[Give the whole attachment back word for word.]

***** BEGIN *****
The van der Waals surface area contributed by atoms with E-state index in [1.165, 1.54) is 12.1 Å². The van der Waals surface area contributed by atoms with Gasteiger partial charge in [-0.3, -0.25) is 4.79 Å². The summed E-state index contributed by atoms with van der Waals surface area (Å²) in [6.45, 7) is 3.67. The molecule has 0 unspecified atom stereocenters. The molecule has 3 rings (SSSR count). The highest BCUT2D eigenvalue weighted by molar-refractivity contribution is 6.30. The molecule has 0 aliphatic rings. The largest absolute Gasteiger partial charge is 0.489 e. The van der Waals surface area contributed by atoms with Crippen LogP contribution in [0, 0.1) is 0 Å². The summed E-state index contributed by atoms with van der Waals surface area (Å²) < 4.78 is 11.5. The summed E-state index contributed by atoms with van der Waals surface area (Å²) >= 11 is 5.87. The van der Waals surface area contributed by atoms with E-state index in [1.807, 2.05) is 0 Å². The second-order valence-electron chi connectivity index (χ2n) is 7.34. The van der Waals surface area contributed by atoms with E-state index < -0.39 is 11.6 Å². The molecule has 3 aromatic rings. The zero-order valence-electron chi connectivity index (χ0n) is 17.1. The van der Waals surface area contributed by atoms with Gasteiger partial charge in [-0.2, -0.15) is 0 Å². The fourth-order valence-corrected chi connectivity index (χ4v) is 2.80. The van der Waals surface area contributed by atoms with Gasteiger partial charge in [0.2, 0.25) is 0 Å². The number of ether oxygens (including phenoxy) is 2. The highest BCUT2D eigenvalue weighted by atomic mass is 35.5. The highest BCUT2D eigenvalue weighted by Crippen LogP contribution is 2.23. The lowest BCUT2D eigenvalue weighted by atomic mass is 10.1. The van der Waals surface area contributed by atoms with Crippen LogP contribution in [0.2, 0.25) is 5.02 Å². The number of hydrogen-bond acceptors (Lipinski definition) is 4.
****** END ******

The van der Waals surface area contributed by atoms with E-state index in [1.165, 1.54) is 12.1 Å². The van der Waals surface area contributed by atoms with Gasteiger partial charge in [-0.3, -0.25) is 4.79 Å². The summed E-state index contributed by atoms with van der Waals surface area (Å²) in [6.45, 7) is 3.67. The molecule has 0 unspecified atom stereocenters. The molecule has 3 rings (SSSR count). The highest BCUT2D eigenvalue weighted by molar-refractivity contribution is 6.30. The molecule has 0 aliphatic rings. The largest absolute Gasteiger partial charge is 0.489 e. The van der Waals surface area contributed by atoms with Crippen LogP contribution in [0, 0.1) is 0 Å². The summed E-state index contributed by atoms with van der Waals surface area (Å²) < 4.78 is 11.5. The summed E-state index contributed by atoms with van der Waals surface area (Å²) >= 11 is 5.87. The van der Waals surface area contributed by atoms with E-state index in [1.807, 2.05) is 0 Å². The second-order valence-electron chi connectivity index (χ2n) is 7.34. The van der Waals surface area contributed by atoms with E-state index < -0.39 is 11.6 Å². The molecule has 3 aromatic rings. The zero-order valence-electron chi connectivity index (χ0n) is 17.1. The van der Waals surface area contributed by atoms with Gasteiger partial charge in [-0.2, -0.15) is 0 Å². The fourth-order valence-corrected chi connectivity index (χ4v) is 2.80. The van der Waals surface area contributed by atoms with Gasteiger partial charge in [0.2, 0.25) is 0 Å². The number of ether oxygens (including phenoxy) is 2. The highest BCUT2D eigenvalue weighted by atomic mass is 35.5. The highest BCUT2D eigenvalue weighted by Crippen LogP contribution is 2.23. The lowest BCUT2D eigenvalue weighted by atomic mass is 10.1. The van der Waals surface area contributed by atoms with Crippen LogP contribution in [0.2, 0.25) is 5.02 Å². The number of hydrogen-bond acceptors (Lipinski definition) is 4.